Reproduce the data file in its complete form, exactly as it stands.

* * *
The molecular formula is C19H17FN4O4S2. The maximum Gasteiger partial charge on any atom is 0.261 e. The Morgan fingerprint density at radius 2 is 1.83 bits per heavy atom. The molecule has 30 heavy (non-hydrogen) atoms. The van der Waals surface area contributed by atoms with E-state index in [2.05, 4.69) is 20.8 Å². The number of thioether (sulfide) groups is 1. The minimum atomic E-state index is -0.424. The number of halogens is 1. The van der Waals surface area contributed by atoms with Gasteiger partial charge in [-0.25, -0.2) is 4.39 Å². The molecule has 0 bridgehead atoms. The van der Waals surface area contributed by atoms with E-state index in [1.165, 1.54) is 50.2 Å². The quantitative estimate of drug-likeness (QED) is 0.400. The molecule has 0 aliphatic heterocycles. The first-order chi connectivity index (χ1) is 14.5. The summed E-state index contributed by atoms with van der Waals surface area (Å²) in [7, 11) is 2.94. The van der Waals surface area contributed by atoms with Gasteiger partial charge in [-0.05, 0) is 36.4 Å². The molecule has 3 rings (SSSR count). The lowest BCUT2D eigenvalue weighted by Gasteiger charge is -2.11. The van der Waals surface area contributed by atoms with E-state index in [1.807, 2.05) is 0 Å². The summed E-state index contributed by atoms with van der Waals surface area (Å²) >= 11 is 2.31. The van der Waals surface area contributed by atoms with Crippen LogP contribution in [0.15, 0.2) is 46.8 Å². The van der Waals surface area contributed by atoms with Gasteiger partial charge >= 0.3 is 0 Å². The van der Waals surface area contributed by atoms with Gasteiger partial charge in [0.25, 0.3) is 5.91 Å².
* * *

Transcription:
The molecular formula is C19H17FN4O4S2. The maximum Gasteiger partial charge on any atom is 0.261 e. The Morgan fingerprint density at radius 2 is 1.83 bits per heavy atom. The molecule has 30 heavy (non-hydrogen) atoms. The van der Waals surface area contributed by atoms with E-state index in [2.05, 4.69) is 20.8 Å². The number of thioether (sulfide) groups is 1. The minimum atomic E-state index is -0.424. The number of halogens is 1. The van der Waals surface area contributed by atoms with Gasteiger partial charge in [-0.25, -0.2) is 4.39 Å². The molecule has 0 bridgehead atoms. The van der Waals surface area contributed by atoms with E-state index in [1.165, 1.54) is 50.2 Å². The quantitative estimate of drug-likeness (QED) is 0.400. The molecule has 0 aliphatic heterocycles. The first-order chi connectivity index (χ1) is 14.5. The summed E-state index contributed by atoms with van der Waals surface area (Å²) in [7, 11) is 2.94. The van der Waals surface area contributed by atoms with Gasteiger partial charge in [-0.05, 0) is 36.4 Å². The molecule has 3 rings (SSSR count). The lowest BCUT2D eigenvalue weighted by Gasteiger charge is -2.11. The van der Waals surface area contributed by atoms with E-state index in [1.807, 2.05) is 0 Å². The summed E-state index contributed by atoms with van der Waals surface area (Å²) >= 11 is 2.31. The van der Waals surface area contributed by atoms with Crippen LogP contribution in [0.15, 0.2) is 46.8 Å². The van der Waals surface area contributed by atoms with Gasteiger partial charge >= 0.3 is 0 Å². The van der Waals surface area contributed by atoms with Gasteiger partial charge in [0.25, 0.3) is 5.91 Å².